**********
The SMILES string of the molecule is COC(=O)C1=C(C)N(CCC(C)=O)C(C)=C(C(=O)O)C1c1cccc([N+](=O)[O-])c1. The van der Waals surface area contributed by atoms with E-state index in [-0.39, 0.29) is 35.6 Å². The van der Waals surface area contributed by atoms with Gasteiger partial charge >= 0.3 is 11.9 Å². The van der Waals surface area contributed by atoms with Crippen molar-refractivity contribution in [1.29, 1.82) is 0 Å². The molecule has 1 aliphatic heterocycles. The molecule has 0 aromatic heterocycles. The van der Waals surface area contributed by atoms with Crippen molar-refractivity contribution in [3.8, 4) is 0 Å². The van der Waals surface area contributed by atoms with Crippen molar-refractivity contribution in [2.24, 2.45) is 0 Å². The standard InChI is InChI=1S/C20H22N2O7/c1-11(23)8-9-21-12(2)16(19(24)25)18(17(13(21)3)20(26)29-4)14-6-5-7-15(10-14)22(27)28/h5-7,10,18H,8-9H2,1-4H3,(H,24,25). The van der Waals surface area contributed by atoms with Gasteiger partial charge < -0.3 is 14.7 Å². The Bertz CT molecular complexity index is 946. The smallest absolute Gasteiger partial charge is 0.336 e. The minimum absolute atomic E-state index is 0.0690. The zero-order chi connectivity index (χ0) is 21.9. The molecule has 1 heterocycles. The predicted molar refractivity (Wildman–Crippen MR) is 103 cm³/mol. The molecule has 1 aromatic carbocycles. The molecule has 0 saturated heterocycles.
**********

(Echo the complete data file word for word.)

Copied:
The SMILES string of the molecule is COC(=O)C1=C(C)N(CCC(C)=O)C(C)=C(C(=O)O)C1c1cccc([N+](=O)[O-])c1. The van der Waals surface area contributed by atoms with E-state index in [-0.39, 0.29) is 35.6 Å². The van der Waals surface area contributed by atoms with Gasteiger partial charge >= 0.3 is 11.9 Å². The van der Waals surface area contributed by atoms with Crippen molar-refractivity contribution in [1.29, 1.82) is 0 Å². The molecule has 1 aliphatic heterocycles. The molecule has 0 aromatic heterocycles. The van der Waals surface area contributed by atoms with Crippen molar-refractivity contribution in [3.8, 4) is 0 Å². The van der Waals surface area contributed by atoms with Crippen molar-refractivity contribution in [2.24, 2.45) is 0 Å². The standard InChI is InChI=1S/C20H22N2O7/c1-11(23)8-9-21-12(2)16(19(24)25)18(17(13(21)3)20(26)29-4)14-6-5-7-15(10-14)22(27)28/h5-7,10,18H,8-9H2,1-4H3,(H,24,25). The van der Waals surface area contributed by atoms with Gasteiger partial charge < -0.3 is 14.7 Å². The Bertz CT molecular complexity index is 946. The smallest absolute Gasteiger partial charge is 0.336 e. The minimum absolute atomic E-state index is 0.0690. The zero-order chi connectivity index (χ0) is 21.9. The molecule has 1 heterocycles. The predicted molar refractivity (Wildman–Crippen MR) is 103 cm³/mol. The molecule has 1 aromatic carbocycles. The molecule has 0 saturated heterocycles.